Subdivision (c) is amended to include the erroneous delivery of papers intended to be transmitted to the United States trustee.
Notes of Advisory Committee on Rules—1993 Amendment
Subdivision (a) is amended to conform to the 1991 amendment to Rule 5(e) F.R.Civ.P. It is not a suitable role for the office of the clerk to refuse to accept for filing papers not conforming to requirements of form imposed by these rules or by local rules or practices. The enforcement of these rules and local rules is a role for a judge. This amendment does not require the clerk to accept for filing papers sent to the clerk's office by facsimile transmission.
Notes of Advisory Committee on Rules—1996 Amendment
The rule is amended to permit, but not require, courts to adopt local rules that allow filing, signing, or verifying of documents by electronic means. However, such local rules must be consistent with technical standards, if any, promulgated by the Judicial Conference of the United States.
An important benefit to be derived by permitting filing by electronic means is that the extensive volume of paper received and maintained as records in the clerk's office will be reduced substantially. With the receipt of electronic data transmissions by computer, the clerk may maintain records electronically without the need to reproduce them in tangible paper form.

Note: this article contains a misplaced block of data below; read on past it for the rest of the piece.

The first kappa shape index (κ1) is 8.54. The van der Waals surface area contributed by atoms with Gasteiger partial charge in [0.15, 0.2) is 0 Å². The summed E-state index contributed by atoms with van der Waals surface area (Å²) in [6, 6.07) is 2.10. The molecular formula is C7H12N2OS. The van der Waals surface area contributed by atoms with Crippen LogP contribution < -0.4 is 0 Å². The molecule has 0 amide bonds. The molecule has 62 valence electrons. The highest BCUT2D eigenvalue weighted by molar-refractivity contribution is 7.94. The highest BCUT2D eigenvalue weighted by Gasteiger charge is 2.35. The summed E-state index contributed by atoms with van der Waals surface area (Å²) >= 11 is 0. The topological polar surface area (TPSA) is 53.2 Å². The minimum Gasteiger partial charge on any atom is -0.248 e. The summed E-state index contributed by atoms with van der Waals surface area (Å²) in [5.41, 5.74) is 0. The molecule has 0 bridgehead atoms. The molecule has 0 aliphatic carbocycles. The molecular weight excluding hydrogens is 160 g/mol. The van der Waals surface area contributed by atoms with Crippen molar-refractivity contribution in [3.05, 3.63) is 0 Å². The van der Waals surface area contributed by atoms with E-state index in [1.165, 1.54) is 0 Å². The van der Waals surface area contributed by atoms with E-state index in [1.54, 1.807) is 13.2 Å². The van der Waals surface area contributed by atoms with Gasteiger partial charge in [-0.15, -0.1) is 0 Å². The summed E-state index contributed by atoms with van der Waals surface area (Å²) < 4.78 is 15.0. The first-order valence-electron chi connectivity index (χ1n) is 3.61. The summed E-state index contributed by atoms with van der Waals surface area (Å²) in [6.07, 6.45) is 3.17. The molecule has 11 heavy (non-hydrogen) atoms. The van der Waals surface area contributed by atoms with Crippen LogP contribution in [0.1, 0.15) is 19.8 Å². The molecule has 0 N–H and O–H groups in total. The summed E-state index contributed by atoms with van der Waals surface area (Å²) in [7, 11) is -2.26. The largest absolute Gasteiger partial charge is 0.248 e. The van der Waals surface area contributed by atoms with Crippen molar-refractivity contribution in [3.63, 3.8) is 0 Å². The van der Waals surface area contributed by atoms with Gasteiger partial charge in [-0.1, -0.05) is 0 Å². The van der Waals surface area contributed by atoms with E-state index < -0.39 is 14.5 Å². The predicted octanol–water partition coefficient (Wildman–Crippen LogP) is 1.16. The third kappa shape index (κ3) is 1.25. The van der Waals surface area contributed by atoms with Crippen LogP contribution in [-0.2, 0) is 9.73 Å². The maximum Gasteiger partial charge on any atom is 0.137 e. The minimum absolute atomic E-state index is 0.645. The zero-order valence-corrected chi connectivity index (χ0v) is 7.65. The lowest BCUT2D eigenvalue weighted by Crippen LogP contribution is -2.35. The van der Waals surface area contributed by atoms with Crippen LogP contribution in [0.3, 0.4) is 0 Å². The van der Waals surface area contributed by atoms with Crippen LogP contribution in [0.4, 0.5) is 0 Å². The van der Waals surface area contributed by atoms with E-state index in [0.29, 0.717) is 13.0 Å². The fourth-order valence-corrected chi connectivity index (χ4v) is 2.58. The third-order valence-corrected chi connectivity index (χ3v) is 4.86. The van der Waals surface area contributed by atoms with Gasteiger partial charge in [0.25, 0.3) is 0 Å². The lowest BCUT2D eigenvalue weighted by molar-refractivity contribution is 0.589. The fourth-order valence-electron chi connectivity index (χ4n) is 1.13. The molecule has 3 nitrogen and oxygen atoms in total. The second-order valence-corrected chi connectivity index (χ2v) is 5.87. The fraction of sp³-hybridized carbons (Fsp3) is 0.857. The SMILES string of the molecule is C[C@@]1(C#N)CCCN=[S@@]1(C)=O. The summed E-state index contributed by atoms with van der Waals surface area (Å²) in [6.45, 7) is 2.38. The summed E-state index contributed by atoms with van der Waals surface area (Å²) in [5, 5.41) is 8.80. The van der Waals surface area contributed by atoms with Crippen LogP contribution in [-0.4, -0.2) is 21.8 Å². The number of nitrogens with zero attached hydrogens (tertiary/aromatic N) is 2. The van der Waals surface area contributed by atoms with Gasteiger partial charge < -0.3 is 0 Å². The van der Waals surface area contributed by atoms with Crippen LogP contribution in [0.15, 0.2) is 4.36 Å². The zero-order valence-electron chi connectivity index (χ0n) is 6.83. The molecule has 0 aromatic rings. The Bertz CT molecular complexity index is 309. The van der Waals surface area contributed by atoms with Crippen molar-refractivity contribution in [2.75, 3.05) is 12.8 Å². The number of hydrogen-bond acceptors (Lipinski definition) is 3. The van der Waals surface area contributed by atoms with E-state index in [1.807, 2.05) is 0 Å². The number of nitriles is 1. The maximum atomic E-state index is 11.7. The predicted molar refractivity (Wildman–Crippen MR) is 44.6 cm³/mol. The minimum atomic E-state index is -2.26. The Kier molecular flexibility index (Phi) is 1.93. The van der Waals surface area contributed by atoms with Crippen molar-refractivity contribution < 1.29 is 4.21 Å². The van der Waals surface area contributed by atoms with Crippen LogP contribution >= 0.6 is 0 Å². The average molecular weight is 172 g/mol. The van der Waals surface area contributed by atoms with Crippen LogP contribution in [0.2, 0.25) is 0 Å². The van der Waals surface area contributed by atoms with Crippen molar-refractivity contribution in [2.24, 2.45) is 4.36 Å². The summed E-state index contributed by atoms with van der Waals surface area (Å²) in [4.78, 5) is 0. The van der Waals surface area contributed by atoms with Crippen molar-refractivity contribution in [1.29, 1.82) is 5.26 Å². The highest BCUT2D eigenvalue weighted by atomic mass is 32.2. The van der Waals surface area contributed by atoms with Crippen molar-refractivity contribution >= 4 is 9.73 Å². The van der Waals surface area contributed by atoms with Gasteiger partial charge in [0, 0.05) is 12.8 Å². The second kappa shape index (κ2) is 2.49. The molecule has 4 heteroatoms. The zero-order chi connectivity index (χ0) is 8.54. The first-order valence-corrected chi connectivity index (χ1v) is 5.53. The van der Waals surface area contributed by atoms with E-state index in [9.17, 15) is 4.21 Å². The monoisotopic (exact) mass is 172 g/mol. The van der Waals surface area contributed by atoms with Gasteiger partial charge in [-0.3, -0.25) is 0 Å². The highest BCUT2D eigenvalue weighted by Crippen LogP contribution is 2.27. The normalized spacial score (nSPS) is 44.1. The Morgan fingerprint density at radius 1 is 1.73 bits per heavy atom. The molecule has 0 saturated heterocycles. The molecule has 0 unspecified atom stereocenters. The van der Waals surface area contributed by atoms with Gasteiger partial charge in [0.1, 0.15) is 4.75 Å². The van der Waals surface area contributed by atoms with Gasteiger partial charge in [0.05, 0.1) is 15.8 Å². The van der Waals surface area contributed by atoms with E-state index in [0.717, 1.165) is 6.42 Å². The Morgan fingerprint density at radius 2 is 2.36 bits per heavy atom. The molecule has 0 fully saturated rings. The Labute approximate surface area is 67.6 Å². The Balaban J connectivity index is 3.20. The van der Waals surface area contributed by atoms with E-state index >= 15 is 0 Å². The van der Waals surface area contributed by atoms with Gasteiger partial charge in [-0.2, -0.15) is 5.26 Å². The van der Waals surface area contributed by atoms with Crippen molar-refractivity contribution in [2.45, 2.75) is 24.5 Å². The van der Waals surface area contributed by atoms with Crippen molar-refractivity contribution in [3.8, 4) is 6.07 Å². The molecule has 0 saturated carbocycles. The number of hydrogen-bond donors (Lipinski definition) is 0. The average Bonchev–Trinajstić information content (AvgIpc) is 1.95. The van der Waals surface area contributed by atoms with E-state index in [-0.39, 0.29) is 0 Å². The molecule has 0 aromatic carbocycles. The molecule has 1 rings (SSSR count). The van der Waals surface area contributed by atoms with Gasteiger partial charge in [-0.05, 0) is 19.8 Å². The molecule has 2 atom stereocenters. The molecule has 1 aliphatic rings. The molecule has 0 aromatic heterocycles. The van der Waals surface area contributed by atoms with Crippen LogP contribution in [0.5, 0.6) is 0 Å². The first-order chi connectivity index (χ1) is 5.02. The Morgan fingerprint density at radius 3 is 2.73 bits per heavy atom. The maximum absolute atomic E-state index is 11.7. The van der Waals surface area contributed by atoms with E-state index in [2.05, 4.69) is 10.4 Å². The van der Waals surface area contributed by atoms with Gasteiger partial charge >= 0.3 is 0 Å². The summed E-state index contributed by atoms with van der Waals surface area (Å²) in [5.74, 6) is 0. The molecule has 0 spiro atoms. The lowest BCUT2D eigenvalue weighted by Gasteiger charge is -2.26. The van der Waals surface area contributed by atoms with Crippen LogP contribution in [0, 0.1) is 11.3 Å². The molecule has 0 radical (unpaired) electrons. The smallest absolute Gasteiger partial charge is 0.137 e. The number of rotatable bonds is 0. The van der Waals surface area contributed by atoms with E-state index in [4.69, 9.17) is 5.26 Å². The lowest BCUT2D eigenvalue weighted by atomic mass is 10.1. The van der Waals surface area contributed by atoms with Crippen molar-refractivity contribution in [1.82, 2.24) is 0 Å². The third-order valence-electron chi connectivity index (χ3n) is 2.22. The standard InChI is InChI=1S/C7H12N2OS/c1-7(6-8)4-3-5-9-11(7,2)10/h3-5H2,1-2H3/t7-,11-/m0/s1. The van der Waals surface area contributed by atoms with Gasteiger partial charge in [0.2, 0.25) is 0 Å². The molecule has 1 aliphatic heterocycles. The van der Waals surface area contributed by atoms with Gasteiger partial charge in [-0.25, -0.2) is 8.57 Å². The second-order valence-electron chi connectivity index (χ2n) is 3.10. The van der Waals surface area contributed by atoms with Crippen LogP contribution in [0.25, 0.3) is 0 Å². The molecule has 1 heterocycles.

Judicial Conference standards governing the technological aspects of electronic filing will result in uniformity among judicial districts to accommodate an increasingly national bar. By delegating to the Judicial Conference the establishment and future amendment of national standards for electronic filing, the Supreme Court and Congress will be relieved of the burden of reviewing and promulgating detailed rules dealing with complex technological standards. Another reason for leaving to the Judicial Conference the formulation of technological standards for electronic filing is that advances in computer technology occur often, and changes in the technological standards may have to be implemented more frequently than would be feasible by rule amendment under the Rules Enabling Act process.
It is anticipated that standards established by the Judicial Conference will govern technical specifications for electronic data transmission, such as requirements relating to the formatting of data, speed of transmission, means to transmit copies of supporting documentation, and security of communication procedures. In addition, before procedures for electronic filing are implemented, standards must be established to assure the proper maintenance and integrity of the record and to provide appropriate access and retrieval mechanisms. These matters will be governed by local rules until system-wide standards are adopted by the Judicial Conference.
Rule 9009 requires that the Official Forms shall be observed and used “with alterations as may be appropriate.” Compliance with local rules and any Judicial Conference standards with respect to the formatting or presentation of electronically transmitted data, to the extent that they do not conform to the Official Forms, would be an appropriate alteration within the meaning of Rule 9009.